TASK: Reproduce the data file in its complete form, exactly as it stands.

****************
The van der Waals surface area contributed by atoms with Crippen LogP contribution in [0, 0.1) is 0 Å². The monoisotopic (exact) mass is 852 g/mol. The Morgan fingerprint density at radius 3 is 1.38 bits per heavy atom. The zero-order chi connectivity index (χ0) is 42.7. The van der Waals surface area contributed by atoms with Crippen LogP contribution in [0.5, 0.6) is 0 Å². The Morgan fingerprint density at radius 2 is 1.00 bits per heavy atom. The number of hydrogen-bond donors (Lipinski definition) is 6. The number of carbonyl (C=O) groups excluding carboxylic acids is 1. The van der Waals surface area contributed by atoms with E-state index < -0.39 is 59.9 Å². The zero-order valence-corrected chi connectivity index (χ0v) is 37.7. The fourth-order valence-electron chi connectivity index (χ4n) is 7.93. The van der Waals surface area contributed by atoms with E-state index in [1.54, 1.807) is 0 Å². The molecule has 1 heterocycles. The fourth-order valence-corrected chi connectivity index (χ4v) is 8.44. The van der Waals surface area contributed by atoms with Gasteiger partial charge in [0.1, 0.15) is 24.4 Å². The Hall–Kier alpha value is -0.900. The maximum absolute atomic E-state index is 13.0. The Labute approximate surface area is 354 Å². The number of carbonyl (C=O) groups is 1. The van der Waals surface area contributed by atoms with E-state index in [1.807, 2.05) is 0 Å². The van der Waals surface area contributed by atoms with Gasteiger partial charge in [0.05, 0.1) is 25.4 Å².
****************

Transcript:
The van der Waals surface area contributed by atoms with Crippen LogP contribution in [0, 0.1) is 0 Å². The monoisotopic (exact) mass is 852 g/mol. The Morgan fingerprint density at radius 3 is 1.38 bits per heavy atom. The zero-order chi connectivity index (χ0) is 42.7. The van der Waals surface area contributed by atoms with Crippen LogP contribution in [0.5, 0.6) is 0 Å². The Morgan fingerprint density at radius 2 is 1.00 bits per heavy atom. The number of hydrogen-bond donors (Lipinski definition) is 6. The number of carbonyl (C=O) groups excluding carboxylic acids is 1. The van der Waals surface area contributed by atoms with E-state index < -0.39 is 59.9 Å². The zero-order valence-corrected chi connectivity index (χ0v) is 37.7. The fourth-order valence-electron chi connectivity index (χ4n) is 7.93. The van der Waals surface area contributed by atoms with E-state index in [1.54, 1.807) is 0 Å². The molecule has 1 heterocycles. The fourth-order valence-corrected chi connectivity index (χ4v) is 8.44. The van der Waals surface area contributed by atoms with Gasteiger partial charge in [0.1, 0.15) is 24.4 Å². The Hall–Kier alpha value is -0.900. The maximum absolute atomic E-state index is 13.0. The Labute approximate surface area is 354 Å². The number of carbonyl (C=O) groups is 1. The van der Waals surface area contributed by atoms with E-state index in [1.807, 2.05) is 0 Å². The van der Waals surface area contributed by atoms with Gasteiger partial charge in [0.05, 0.1) is 25.4 Å².